7 Lesser-Known Facts About HIV/AIDS

Affecting over 36.7 million people worldwide, HIV puts the infected individuals at a major risk of contracting other fatal diseases. The human immunodeficiency virus (HIV) compromises the immune system by killing the fighter white blood cells (WBCs) that protect you from illnesses. While we know that AIDS is deadly and has no effective cure yet, there are some facts about HIV that you might not have known. And here are some of them.

1. Not Everybody With HIV Knows They Have It

Research indicates that only 60% people affected by HIV are aware that they are infected. The symptoms of HIV do not appear instantly. What starts off as a flu-like condition, the symptoms of HIV may come and go for several years. Sometimes, no symptom can be seen for months or years until the condition progress to AIDS, which is the most serious and the last stage.1 2 HIV can only be detected by the ELSA test, saliva tests, blood tests, and a western blot test.3

2. Not Everybody With HIV Develops AIDS

One of the most common misconceptions about HIV is that it’s often understood as a synonym for AIDS. However, AIDS the final stage of the infection and not everybody with HIV develops it. Also, some people might get AIDS faster than the others, and the fatality level could vary from person-to-person. On an average, it takes about 10 years for someone who acquires HIV to develop AIDS. If a person who’s diagnosed with AIDS when he’s 25 is receiving a good course of treatment, then there’s a good chance that he can live up to 65.4

3. HIV Is Spread In Multiple Ways

Most people assume that HIV is spread by having unprotected sex with an infected person. While semen and vaginal fluids can be responsible for spreading HIV, they’re not the only ways. A pregnant woman who’s infected with HIV can pass on the virus to her unborn baby. Breastfeeding can also cause the spread of the virus. Other ways one can get HIV is by sharing a syringe with an infected person, getting a tattoo with unsterilized needles, and through blood transfusions. In fact, the risk of getting HIV by blood transfusion is the highest. However, other forms of physical contact with the infect person, such as kissing, hugging, or living with somebody who has HIV cannot spread the virus. Tears, feces, sweat, and urine are also not capable of spreading the virus.5 6

4. There Is No Effective Cure For HIV

Of late, the media has been buzzing with “new cures for HIV,” but these reports are far from the truth. Till date, there has been no effective cure for HIV. The best treatment for HIV so far has been ART or the Antiretroviral therapy. By reducing the multiplication of the affected cells and by strengthening the immune system, ART can increase the lifespan and improve the quality of life of HIV patients. However, ART cannot cure HIV; it can only help the patient manage and reduce the fatality of the illness.7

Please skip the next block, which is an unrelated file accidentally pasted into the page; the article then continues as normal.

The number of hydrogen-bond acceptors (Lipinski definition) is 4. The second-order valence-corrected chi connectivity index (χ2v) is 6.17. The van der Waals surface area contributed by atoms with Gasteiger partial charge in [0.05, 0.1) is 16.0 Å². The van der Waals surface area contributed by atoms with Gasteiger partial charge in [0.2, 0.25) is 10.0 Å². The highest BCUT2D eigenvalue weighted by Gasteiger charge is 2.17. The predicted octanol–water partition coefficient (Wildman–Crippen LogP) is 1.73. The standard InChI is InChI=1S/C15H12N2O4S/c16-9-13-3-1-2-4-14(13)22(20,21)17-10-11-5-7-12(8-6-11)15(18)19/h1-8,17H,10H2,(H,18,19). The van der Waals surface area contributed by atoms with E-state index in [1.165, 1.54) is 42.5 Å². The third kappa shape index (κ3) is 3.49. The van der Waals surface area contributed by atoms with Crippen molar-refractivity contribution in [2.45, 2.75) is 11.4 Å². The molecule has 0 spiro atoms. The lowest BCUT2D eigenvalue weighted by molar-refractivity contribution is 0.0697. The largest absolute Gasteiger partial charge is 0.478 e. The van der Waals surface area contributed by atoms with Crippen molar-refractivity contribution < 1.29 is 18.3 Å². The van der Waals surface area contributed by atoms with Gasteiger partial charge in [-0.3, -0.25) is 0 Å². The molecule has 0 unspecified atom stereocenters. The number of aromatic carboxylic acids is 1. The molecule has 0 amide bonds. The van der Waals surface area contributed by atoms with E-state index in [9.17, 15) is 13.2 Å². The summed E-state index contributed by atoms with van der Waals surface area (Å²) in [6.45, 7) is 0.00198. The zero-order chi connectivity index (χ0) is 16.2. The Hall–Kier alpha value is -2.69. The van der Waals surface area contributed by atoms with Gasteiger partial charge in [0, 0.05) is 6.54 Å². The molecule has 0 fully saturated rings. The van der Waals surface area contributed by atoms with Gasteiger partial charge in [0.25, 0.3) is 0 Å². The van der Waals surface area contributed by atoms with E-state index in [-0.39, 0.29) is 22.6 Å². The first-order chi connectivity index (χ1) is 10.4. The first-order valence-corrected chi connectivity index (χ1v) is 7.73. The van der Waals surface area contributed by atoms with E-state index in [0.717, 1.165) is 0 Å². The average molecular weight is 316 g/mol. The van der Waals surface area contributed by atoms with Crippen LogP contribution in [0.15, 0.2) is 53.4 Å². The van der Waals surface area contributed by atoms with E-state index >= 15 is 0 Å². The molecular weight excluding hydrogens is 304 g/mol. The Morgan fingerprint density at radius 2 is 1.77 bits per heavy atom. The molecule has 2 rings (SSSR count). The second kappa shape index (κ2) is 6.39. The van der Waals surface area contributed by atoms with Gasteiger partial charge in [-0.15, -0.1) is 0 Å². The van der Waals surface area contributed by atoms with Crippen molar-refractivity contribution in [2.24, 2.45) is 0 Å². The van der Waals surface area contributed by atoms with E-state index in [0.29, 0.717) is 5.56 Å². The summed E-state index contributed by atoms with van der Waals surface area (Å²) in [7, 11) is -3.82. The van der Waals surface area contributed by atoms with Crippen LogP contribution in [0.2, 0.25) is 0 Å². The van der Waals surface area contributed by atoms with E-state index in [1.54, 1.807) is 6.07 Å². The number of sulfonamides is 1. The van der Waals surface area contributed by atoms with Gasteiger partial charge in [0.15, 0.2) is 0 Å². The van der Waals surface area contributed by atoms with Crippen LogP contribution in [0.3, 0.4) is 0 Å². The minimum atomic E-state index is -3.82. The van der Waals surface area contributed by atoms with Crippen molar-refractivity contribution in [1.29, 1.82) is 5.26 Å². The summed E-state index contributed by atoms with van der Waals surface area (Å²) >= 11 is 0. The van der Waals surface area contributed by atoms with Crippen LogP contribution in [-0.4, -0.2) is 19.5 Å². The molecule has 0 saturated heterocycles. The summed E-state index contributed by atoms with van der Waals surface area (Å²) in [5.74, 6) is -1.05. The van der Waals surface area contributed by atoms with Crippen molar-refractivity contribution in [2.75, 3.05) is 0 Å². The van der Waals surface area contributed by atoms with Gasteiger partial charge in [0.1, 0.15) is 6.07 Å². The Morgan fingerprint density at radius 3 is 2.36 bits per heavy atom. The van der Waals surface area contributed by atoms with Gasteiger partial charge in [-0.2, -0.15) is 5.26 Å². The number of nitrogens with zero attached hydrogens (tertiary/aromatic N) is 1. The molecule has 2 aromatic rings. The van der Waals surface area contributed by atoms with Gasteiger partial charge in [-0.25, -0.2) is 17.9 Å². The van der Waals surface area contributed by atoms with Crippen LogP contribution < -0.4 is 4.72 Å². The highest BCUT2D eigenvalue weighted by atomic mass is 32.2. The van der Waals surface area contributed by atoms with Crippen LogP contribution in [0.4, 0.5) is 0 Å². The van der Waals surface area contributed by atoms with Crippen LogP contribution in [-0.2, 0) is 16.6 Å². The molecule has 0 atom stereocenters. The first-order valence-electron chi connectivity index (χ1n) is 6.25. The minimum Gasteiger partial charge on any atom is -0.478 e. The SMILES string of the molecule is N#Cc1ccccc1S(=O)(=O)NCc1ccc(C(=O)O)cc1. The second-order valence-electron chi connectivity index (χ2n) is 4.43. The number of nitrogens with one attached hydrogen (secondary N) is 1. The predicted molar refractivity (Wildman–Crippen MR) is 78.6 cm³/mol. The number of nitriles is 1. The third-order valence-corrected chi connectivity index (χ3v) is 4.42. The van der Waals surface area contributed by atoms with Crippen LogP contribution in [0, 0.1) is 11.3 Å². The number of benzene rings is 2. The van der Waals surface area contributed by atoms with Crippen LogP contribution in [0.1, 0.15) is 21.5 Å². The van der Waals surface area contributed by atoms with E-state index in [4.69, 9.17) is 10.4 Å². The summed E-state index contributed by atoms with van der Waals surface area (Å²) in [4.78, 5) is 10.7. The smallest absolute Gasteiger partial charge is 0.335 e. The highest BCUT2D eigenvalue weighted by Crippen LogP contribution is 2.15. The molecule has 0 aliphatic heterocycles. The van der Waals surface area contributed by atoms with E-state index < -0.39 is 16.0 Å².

5. HIV Treatment Can Reduce The Risk Of Spreading The Virus

If the HIV-affected individual has been undergoing antiretroviral therapy (or ART), then the risk of him spreading the virus to others is low. By reducing the number of HIV in the body, ART can also reduce the risk of transmission.8 In fact, the risk of transferring the virus to a sexual partner can be reduced by up to 95%, if the affected person is undergoing ART.9

6. HIV Increases The Risk Of Developing Tuberculosis

Since HIV targets the immune system, it leaves the infected person prey to a hoard of diseases, one of them being tuberculosis. Known to be an opportunistic infection, tuberculosis (or TB) affects those with a weak immune system, thus putting HIV-positive individuals at a high risk of developing TB. In fact, among people with HIV, the topmost cause of mortality is tuberculosis. Moreover, when an HIV-affected person contracts TB, it can cause HIV to worsen. Other opportunistic infections that affect HIV patients are hepatitis B, hepatitis C, kidney disease, and various STDs.10

7. HIV Might Be Evolving Into A Weaker Virus

One of the biggest concerns with viruses is that they might grow stronger with time. However, with HIV, the opposite seems to be happening. The virus, in fact, is reported to have picked up mutations that make it less virulent. A study that sampled HIV viruses from Botswana and South Africa, which are the regions from where the HIV epidemic first began, revealed interesting insights. The results of the study showed that the mutations that have been picked up by the virus have reduced the rate of its multiplication within the human body. Although it might take several decades for these mutilations to have a big-enough effect in making HIV a weaker virus, the study bears clues for the development of an effective treatment method.11

HIV

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can be fatal. To prevent acquiring the virus, there are certain precautions you can take. Using condoms during sex, getting frequent check-ups done for STDs, and ensuring that only safe and sterile needles or syringes are used for blood transfusions are some of the measures you can take to keep yourself safe and reduce your risk of contracting HIV.12

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